Lovely work, I love the colours in it.
Love your work. I have read that book and thought it so interesting. Another great color book is " A Perfect Red" which I know as an artist you would love. Victoria also wrote"jewels A Secret History" one of my all time favourites!Jenni
I love the color and designs you are using here! Primitive art has always appealed to me... can't wait to see more of this!
Can't wait to see more - this is so beautiful. Love the colors.
I'm lovin' the dots Jane!
The aboriginal cultural centers in Australia are fascinating. If you ever get a chance to visit, definitely take it! :)
Wow! I love this, Jane! I need to get my hands on that book, it sounds fantastic.
Wow, this is great--a big leap into something good.Nancy
You got to love spots and the Aboriginal use of them always seems intense and yet meaningful.Your piece looks great!
Beautiful! I love how you made the aboriginal style your own.
These are amazing as usual-yes, you do put your own twist on it and what a twist! LOVE that you included the name of the book. I'll have to check it out. As always, THANKS for sharing!
Beautiful! I look forward to the full reveal!
I love that. I also like to incorporate dots into a lot of my work. Even when I don't set out to include them they seem to eventually show up. ;)There is an Aussie Aboriginal art show at the Seattle Art Museum right now that I want to see before it is over. If you may be in the area, I recommend it.
Jane, dot paintings are a part of the Australian Aboriginal people's Cultural and religious heritage. Here in Australia we are sensitive to the use of the style as decorative elements. Your work is very nice, however it would be looked at askance here if done by a person of non- aboriginal background.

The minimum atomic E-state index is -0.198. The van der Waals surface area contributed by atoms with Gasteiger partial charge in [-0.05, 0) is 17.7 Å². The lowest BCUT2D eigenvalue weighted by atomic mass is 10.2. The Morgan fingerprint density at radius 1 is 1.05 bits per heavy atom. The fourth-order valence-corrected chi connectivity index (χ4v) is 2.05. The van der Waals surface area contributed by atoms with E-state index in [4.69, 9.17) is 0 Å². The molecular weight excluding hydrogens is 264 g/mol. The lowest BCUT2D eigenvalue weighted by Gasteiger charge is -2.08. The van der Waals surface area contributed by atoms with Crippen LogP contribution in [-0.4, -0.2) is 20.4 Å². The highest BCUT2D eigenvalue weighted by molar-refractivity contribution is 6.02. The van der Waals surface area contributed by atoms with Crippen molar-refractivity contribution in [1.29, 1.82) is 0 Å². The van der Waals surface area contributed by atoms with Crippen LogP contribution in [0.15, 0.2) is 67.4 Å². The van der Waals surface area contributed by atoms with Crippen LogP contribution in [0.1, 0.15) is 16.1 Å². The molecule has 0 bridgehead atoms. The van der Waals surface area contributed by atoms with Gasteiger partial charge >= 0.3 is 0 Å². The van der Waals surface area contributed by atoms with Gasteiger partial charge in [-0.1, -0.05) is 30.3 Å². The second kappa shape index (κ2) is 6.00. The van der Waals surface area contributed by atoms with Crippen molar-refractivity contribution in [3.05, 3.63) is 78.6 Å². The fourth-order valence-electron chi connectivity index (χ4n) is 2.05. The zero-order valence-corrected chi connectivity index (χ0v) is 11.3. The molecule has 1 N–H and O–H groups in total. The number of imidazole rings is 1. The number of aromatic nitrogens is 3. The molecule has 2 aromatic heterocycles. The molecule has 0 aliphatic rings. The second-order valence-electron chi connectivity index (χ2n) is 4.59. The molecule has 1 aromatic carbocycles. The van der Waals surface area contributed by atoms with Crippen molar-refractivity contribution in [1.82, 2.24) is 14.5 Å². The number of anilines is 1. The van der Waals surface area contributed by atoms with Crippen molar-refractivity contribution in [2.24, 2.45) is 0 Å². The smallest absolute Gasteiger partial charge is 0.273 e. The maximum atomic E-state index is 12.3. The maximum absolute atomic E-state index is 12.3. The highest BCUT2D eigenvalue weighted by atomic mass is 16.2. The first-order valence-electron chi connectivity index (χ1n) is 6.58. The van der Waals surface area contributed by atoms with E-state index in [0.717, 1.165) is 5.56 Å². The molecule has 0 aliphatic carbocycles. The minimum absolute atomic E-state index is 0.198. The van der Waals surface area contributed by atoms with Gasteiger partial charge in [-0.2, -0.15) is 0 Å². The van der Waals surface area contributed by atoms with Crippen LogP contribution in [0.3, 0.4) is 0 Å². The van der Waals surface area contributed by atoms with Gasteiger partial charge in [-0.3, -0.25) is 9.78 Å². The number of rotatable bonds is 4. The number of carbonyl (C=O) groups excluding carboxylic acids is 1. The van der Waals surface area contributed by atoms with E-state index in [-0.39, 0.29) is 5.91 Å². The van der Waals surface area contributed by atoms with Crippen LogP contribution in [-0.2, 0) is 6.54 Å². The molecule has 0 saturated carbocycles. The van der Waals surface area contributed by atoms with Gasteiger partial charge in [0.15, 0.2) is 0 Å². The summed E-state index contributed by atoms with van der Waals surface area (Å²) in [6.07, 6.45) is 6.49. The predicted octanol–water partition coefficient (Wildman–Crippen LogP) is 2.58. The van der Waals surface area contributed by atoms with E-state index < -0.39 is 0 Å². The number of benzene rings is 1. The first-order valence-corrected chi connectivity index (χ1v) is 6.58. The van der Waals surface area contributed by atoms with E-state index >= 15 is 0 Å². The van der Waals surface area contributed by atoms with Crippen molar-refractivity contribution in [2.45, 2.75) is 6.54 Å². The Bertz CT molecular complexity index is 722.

absolutely gorgeous! the colors are yumm. very inspiring!
As a white Aussie I have to second Origa-me's comment; it is very disrespectful to use these symbols and style of art unless you are an artist of Aboriginal descent and entitled to use them. Lovely as your work is, it would ruffle more than a few feathers. Putin's insistence that the didgeridoo was played by Nicole Kidman caused a great furore and the fact that Putin insisted on it was irrelevant.
origa-me and spinning down under: I apologize if I’ve offended anyone by the use of dots in my art work. I wonder if I hadn’t given it the title “Aboriginal Dreams”, if you’d have felt the same way? As I wrote, I was inspired by reading about the art form, and created the piece with respect. I believe there is nothing wrong with using similar techniques of art from other times and cultures. It helps bring an appreciation of that style and I am interpreting it in my own way as you see in the whole piece later this month. Creativity and art is all borrowed and changed from what came before us. Nothing is completely new and all artists are influenced by others. It is human nature. And I believe many artists have used dots and spirals and concentric circles in their symbolism. I will change the title, and I do appreciate that you’ve shared your opinions with me.